The main Anla'shok facility at Tuzanor was an architectural mess. A mish-mash of baby-blue crystal towers melded with the darker, sensibly-green buildings of the post-war period. The original building had long been swallowed in the ballooning need for renovation and the human craving for expansion. Half of the compound had burned during the Civil War, and the designers had left a section in ruins as a "memorial," while nearby workers currently were engaged in completing the new additions Entil'zha had commissioned for the expansion of Ranger membership to other races. Everywhere, a new architectural masterpiece touched the sky -- everywhere, post-war utilitarianism touched the old crystal innocence that had once characterized the holdings before Sinclair.
Inside, it wasn't much better. In many cases, different buildings from different ages had been melded together with little regard for interior decoration, and the result was a color scheme that, in some cases, approached schizophrenia.
David and Sarah passed from one building to another, from subdued sage carpeting to a riot of tile and color -- the living area for Rangers who called no ship home and instead worked a desk or taught trainees the art of war. Double doors on the left led to one of the complex's numerous mess halls. Outside them were gathered a gaggle of Minbari, among the throng Mural, who quieted quickly once he saw the two turn the corner; the aide, wiry, nasal, and dressed in the nearly-formal robes that were almost foreign to the sensibilities of active-duty Rangers, flagged them down.
"Good evening, Captain," the ratlike Minbari said, folding his hands in front of him. "I thought you'd still be in -- debriefing right now."
Eyes in the group fixed themselves on the two men; David, uncomfortable, shrugged. "It's over," he said. "Now, if you'll excuse me." He stepped to the side, aiming to exit into a side hallway leading to the tarmac area.
He wasn't used to being notorious. Before the incident on the Enfalli, he was considered a promising young officer, fairly popular and well-known to the point where Rangers he didn't know hailed him by name in the hallway. The Council had had his name on the short list, and the Valen would have been his hadn't -- no. No matter what the Council said, no matter if he had been cleared or given the blessing of the godlike G'Kar, or even if he had been anointed in the temple by Entil'zha herself, among their ranks the Rangers remembered the Enfalli.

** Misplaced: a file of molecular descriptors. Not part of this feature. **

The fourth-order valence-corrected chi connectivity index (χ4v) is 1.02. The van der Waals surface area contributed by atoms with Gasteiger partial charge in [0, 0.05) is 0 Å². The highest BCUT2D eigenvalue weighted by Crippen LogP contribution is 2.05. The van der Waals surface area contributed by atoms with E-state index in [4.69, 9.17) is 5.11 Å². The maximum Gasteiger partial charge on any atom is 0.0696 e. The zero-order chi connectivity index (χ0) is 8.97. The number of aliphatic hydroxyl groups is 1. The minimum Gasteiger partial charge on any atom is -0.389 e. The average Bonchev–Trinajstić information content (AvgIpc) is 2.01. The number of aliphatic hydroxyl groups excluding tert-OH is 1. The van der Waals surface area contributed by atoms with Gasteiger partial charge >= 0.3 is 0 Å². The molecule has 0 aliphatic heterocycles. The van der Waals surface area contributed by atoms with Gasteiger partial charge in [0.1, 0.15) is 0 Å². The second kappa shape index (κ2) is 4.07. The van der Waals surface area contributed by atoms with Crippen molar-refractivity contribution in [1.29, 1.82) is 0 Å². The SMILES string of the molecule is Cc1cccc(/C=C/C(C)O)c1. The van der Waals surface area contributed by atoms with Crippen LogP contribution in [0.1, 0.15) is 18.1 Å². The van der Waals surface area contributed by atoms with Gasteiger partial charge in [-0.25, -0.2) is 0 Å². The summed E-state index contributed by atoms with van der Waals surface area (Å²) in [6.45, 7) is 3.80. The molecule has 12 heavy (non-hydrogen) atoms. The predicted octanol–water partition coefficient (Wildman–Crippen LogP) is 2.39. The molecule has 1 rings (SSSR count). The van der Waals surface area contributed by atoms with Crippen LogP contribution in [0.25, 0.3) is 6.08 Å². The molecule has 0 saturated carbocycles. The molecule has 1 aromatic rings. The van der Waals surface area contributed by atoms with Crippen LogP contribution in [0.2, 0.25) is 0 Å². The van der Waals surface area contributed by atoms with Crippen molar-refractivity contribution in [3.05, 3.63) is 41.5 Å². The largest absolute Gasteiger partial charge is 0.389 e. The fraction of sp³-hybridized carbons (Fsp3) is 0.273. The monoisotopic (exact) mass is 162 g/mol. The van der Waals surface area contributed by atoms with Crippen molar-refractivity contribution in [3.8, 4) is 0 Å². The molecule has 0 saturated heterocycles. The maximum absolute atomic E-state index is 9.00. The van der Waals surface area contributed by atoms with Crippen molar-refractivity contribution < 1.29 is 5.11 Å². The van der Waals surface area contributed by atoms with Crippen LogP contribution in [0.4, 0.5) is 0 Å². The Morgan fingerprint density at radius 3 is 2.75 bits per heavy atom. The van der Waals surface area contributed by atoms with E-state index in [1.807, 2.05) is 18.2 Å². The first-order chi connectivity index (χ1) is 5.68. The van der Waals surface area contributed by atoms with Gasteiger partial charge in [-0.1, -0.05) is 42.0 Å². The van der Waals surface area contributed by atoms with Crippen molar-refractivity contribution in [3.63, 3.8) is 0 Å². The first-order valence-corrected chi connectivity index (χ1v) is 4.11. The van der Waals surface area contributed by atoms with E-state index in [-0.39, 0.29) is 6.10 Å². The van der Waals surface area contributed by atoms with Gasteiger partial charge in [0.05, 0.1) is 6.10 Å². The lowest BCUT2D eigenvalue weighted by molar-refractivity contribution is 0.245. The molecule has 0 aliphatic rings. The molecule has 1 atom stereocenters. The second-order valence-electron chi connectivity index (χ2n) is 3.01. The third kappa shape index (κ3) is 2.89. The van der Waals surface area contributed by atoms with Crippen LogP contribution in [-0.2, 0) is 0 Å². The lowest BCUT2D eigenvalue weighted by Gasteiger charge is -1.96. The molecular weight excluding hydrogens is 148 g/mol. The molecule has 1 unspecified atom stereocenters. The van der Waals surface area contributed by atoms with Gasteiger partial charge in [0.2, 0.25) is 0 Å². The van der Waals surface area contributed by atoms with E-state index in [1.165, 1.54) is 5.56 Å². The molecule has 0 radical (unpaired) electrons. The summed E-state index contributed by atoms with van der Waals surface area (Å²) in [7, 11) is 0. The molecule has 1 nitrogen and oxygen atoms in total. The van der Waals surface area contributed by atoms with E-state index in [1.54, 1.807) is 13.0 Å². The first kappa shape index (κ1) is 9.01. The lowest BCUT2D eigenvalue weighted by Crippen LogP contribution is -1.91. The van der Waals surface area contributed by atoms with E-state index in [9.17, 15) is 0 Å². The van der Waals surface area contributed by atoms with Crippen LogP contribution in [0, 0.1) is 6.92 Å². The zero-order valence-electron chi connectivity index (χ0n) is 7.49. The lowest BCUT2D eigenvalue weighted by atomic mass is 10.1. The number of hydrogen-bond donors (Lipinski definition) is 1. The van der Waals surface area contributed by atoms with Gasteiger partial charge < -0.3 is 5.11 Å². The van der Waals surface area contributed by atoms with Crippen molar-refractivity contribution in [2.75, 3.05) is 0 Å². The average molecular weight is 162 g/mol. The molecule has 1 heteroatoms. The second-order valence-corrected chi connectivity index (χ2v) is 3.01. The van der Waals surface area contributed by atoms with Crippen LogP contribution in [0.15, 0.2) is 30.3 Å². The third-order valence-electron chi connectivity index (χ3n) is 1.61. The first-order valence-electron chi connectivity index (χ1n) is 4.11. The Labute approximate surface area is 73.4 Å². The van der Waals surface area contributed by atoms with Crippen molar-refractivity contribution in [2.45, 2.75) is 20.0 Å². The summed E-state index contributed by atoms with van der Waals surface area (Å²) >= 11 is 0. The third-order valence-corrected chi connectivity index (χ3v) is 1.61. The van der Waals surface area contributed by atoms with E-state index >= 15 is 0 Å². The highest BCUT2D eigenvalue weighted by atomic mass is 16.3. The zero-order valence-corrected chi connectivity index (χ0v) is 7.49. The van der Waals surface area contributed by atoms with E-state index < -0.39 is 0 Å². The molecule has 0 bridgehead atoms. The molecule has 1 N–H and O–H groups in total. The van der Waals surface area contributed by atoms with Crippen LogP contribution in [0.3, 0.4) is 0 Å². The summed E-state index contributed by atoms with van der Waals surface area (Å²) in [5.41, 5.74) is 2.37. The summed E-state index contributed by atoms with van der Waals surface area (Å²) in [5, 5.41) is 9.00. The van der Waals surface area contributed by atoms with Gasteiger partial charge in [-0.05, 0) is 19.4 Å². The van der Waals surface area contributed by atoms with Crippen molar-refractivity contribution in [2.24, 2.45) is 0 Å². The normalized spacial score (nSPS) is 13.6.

And they did not remember fondly. The eyes were not approving. They spoke, wordlessly, of cowardice.
As David moved away, Mural spoke carefully.
"We," he said, indicating the similarly-garbed Minbari around him -- "were just inquisitive as to why you even came to Tannier's death celebration."
Martel turned. "Stuck in that office of yours, Mural, you might not know of the human custom of paying one's respects to the honored dead."
A hum of voices from the crowd. Low Adronato swear words. They knew of the rivalry between Mural and Martel; they knew that the dry tinder between them wanted only a spark.
"The Rangers have no place for human customs," spat Mural, his face growing more sour than your average lemon. "We have no place for cowardice, which is the most human of customs."